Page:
Drinking a polyphenol-rich juice every day for four weeks was associated with a change in the expression of a range of proteins linked to coronary artery disease towards a “healthy state”, report researchers from the University of Glasgow, Mosaiques diagnostics GmbH (Germany), and Coca-Cola.
Using a technique called proteomics, the researchers report a four-fold or more difference in the levels of 27 polypeptides between people consuming the polyphenol-rich juice and a placebo. Seven of these polypeptides have been reported to be markers of coronary artery disease (CAD).
“Our data suggest that the polyphenol rich drink may have beneficial effects on urinary biomarkers of CAD,” wrote the researchers in the Journal of Agricultural and Food Chemistry.
“The data encourage the planning of future prospective studies, aimed at investigating significant effects of polyphenol rich dietary products.”
Rising to the challenge
Polyphenols are receiving extensive research due to their potent antioxidant activity, their ability to mop-up harmful free radicals, and the associated health benefits. Many have also been implicated in possible protection against diseases such as cancer and cardiovascular disease, while some have been reported to potentially offer protection from Alzheimer's.
Despite this interest, Ming Hu from the University of Houston recently issued "a call to arms" for more relevant research into the bioavailability and utilisation of the antioxidants, particularly polyphenols, in order to help "the successful development of polyphenols as chemopreventive agents in the future" (Molecular Pharmaceutics, Vol. 4, pp. 805-806).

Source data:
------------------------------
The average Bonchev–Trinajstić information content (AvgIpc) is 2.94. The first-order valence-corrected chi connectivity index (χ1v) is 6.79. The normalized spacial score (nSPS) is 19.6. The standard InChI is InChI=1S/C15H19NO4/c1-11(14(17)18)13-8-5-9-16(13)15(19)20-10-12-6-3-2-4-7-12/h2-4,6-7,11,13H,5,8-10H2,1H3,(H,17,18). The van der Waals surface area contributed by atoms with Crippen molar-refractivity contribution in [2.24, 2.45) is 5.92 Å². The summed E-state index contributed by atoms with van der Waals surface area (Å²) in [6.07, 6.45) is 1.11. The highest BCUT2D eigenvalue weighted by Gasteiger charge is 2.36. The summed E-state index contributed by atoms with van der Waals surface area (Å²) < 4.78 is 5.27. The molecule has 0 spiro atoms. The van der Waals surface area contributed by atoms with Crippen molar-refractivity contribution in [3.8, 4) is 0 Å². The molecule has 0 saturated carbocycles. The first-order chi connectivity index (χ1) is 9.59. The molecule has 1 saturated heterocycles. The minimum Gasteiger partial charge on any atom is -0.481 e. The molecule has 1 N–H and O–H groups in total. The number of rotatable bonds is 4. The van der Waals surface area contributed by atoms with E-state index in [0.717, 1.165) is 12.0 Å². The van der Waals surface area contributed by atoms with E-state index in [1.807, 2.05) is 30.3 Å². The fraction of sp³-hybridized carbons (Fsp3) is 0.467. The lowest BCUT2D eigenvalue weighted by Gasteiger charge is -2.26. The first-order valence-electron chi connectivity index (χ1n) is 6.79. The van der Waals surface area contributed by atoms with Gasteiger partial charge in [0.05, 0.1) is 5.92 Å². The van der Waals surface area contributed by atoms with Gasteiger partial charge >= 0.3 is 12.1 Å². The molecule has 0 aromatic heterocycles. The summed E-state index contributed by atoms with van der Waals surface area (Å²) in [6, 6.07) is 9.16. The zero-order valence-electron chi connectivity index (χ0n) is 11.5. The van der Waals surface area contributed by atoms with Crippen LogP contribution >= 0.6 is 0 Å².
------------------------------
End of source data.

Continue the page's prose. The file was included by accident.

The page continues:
The new study builds on early research by the same scientists, published last year in Molecular Nutrition & Food Research (doi: 10.1002/mnfr.200900611), which verified that polyphenols are absorbed into the blood stream when consumed from a beverage.
The new study involved 39 middle aged overweight people and randomly assigned them to receive either 500 mL per day of polyphenol-rich juice or placebo for four weeks.
The juice contained green tea flavan-3-ols, citrus flavanones, grape seed and pomace procyanidins, procyanidins and chlorogenic acid, apple dihydrochalcones, and grape anthocyanins.
The juice contained 1,052 micromoles of phenolic and polyphenolic compounds and 157 mg of procyanidins per 500 mL.
Results showed that, of the 93 polypeptides identified as marker candidates, 27 polypeptides had levels that were at least four-fold different between the placebo and juice groups.
Expression of seven of these – previously linked to CAD – moved in a direction that was “closer to the healthy state” in people in the polyphenol group, said the researchers, while people in the placebo group showed a movement “closer to CAD state”.
While the results are encouraging, the researchers note that this is only a pilot study and that properly controlled studies to evaluate the potential effects of polyphenols on cardiovascular disease are needed in the future.
“If such effects could be substantiated, then the results would further advance the notion that specific food supplements may indeed possess some beneficial effects on the development of cardiovascular pathology.”
Source: Journal of Agricultural and Food Chemistry
Published online ahead of print, Articles ASAP (As Soon As Publishable), doi: 10.1021/jf203369r
“A Pilot Study on the Effect of Short-Term Consumption of a Polyphenol Rich Drink on Biomarkers of Coronary Artery Disease Defined by Urinary Proteomics”
Authors: W. Mullen, J. Gonzalez, J. Siwy, J. Franke, N. Sattar, A. Mullan, S. Roberts, C. Delles, H. Mischak, A. Albalat